Activating mutations in the Wnt pathway drive a variety of cancers, but the specific targets and pathways activated by Wnt ligands are not fully understood. To bridge this knowledge gap, we performed a comprehensive time-course analysis of Wnt-dependent signaling pathways in an orthotopic model of Wnt-addicted pancreatic cancer, using a PORCN inhibitor currently in clinical trials, and validated key results in additional Wnt-addicted models. The temporal analysis of the drug-perturbed transcriptome demonstrated direct and indirect regulation of greater than 3,500 Wnt activated genes (23% of the transcriptome). Regulation was both via Wnt/β-catenin, and through the modulation of protein abundance of important transcription factors including MYC via Wnt/STOP. Our study identifies a central role of Wnt /β-catenin and Wnt/STOP signaling in controlling ribosomal biogenesis, a key driver of cancer proliferation.
Babita Madan, Nathan Harmston, Gahyathiri Nallan, Alex Montoya, Peter Faull, Enrico Petretto, David M. Virshup
Triple-negative breast cancer (TNBC) is particularly aggressive, with enhanced incidence of tumor relapse, resistance to chemotherapy, and metastases. As the mechanistic basis for this aggressive phenotype is unclear, treatment options are limited. Here, we showed an increased population of myeloid-derived immunosuppressor cells (MDSCs) in TNBC patients compared with non-TNBC patients. We found that high levels of the transcription factor ΔNp63 correlate with an increased number of MDSCs in basal TNBC patients, and that ΔNp63 promotes tumor growth, progression, and metastasis in human and mouse TNBC cells. Furthermore, we showed that MDSC recruitment to the primary tumor and metastatic sites occurs via direct ΔNp63-dependent activation of the chemokines CXCL2 and CCL22. CXCR2/CCR4 inhibitors reduced MDSC recruitment, angiogenesis, and metastasis, highlighting a novel treatment option for this subset of TNBC patients. Finally, we found that MDSCs secrete prometastatic factors such as MMP9 and chitinase 3–like 1 to promote TNBC cancer stem cell function, thereby identifying a nonimmunologic role for MDSCs in promoting TNBC progression. These findings identify a unique crosstalk between ΔNp63+ TNBC cells and MDSCs that promotes tumor progression and metastasis, which could be exploited in future combined immunotherapy/chemotherapy strategies for TNBC patients.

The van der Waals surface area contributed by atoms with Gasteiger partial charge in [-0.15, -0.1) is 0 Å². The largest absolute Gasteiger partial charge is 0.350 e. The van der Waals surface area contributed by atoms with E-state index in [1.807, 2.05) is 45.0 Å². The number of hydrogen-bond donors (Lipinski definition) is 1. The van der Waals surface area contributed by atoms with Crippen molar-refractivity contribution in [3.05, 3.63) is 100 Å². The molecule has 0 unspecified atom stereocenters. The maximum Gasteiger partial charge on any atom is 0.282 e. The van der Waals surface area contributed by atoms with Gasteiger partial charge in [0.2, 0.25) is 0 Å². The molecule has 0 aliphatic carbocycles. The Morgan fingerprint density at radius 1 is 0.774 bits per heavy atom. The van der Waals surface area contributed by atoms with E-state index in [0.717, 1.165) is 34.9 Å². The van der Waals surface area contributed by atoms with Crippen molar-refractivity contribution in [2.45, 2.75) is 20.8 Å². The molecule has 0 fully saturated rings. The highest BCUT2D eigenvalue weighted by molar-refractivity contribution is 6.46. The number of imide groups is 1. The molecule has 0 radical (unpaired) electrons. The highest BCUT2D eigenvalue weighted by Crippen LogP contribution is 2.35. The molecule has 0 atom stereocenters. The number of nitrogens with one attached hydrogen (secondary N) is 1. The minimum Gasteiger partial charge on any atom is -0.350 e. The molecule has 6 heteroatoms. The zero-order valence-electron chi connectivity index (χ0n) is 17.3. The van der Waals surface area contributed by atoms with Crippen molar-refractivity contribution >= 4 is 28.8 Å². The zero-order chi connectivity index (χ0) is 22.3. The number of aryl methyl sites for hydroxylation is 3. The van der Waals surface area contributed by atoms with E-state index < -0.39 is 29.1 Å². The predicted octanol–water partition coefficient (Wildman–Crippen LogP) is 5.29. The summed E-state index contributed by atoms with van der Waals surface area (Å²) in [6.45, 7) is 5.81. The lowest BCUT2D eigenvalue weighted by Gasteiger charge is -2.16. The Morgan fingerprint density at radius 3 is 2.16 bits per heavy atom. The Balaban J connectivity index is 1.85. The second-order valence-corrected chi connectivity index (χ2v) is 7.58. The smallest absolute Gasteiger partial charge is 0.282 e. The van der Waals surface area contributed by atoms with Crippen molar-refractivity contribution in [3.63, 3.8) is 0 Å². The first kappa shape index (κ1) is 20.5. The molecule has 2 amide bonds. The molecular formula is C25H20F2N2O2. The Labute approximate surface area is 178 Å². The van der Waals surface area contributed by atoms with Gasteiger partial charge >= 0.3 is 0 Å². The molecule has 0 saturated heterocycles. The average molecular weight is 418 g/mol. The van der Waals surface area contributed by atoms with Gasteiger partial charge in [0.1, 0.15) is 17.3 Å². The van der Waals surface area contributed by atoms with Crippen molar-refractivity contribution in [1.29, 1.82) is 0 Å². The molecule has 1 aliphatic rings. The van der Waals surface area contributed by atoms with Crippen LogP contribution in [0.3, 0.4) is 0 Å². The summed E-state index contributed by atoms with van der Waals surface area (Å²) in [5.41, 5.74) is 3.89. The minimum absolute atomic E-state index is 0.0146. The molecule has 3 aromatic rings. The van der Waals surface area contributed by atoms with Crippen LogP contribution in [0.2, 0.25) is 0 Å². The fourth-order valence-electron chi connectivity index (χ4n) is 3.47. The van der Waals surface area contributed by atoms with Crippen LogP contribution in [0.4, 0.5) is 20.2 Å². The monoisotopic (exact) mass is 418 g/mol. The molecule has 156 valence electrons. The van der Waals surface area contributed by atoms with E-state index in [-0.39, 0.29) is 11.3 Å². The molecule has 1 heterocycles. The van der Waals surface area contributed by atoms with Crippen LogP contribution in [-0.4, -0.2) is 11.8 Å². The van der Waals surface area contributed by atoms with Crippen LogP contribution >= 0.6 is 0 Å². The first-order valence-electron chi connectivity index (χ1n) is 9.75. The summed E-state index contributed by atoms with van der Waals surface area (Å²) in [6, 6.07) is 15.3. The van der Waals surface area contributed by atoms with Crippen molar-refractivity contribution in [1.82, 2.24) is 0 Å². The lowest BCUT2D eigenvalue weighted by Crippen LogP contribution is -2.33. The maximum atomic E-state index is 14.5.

Sushil Kumar, David W. Wilkes, Nina Samuel, Mario Andres Blanco, Anupma Nayak, Kevin Alicea-Torres, Christian Gluck, Satrajit Sinha, Dmitry Gabrilovich, Rumela Chakrabarti
Chronic lymphocytic leukemia (CLL) is characterized by clonal proliferation and progressive accumulation of mature, B lymphocytes in the peripheral blood, lymphoid tissues and bone marrow. CLL is characterized by profound immune defects, leading to severe infectious complications. T cells are numerically, phenotypically, and functionally highly abnormal in CLL, with only limited ability to exert antitumor immune responses. Exhaustion of T cells has also been implicated as playing an important role in anti-tumor responses. The CLL-mediated T cell exhaustion is achieved by aberrant expression of several inhibitory molecules on CLL and their environment, prominently the PD-L1/PD-1 receptors. Previously, we showed that CD84, a member of the SLAM family of receptors, bridges between CLL cells and their microenvironment. In the current study, we followed CD84 regulation of T cell function. We showed that a cell-cell interaction mediated through human and mouse CD84 upregulates PDL1 expression on CLL and their microenvironment, and PD1 expression on T cells. This resulted in suppression of T cell response and activity in vitro and in vivo. Thus, our results demonstrated a role for CD84 in regulation of immune checkpoints by leukemia cells, and suggested CD84 blockade as a therapeutic strategy to reverse tumor-induced immune suppression.
Hadas Lewinsky, Avital F. Barak, Victoria Huber, Matthias P. Kramer, Lihi Radomir, Lital Sever, Irit Orr, Vita Mirkin, Nili Dezorella, Mika Shapiro, Yosef Cohen, Lev Shvidel, Martina Seiffert, Yair Herishanu, Shirly Becker-Herman, Idit Shachar
The accrual of myeloid-derived suppressor cells (MDSCs) represents a major obstacle to effective immunotherapy in cancer patients, but the mechanisms underlying this process in the human setting remain elusive. Here, we describe a set of microRNAs (miR-146a, miR-155, miR-125b, miR-100, let-7e, miR-125a, miR-146b, miR-99b) that are associated with MDSCs and with resistance to treatment with immune checkpoint inhibitors in melanoma patients. The miRs were identified by transcriptional analyses as being responsible for the conversion of monocytes into MDSCs (CD14+HLA-DRneg cells) mediated by melanoma extracellular vesicles (EVs) and were shown to recreate MDSC features upon transfection. In melanoma patients, these miRs are increased in circulating CD14+ monocytes, plasma and tumor samples, where they correlate with the myeloid cell infiltrate. In plasma, their baseline level clusters with the clinical efficacy of CTLA-4 or PD-1 blockade. Hence, MDSC-related miRs represent an indicator of MDSC activity in cancer patients and a potential blood marker of a poor immunotherapy outcome.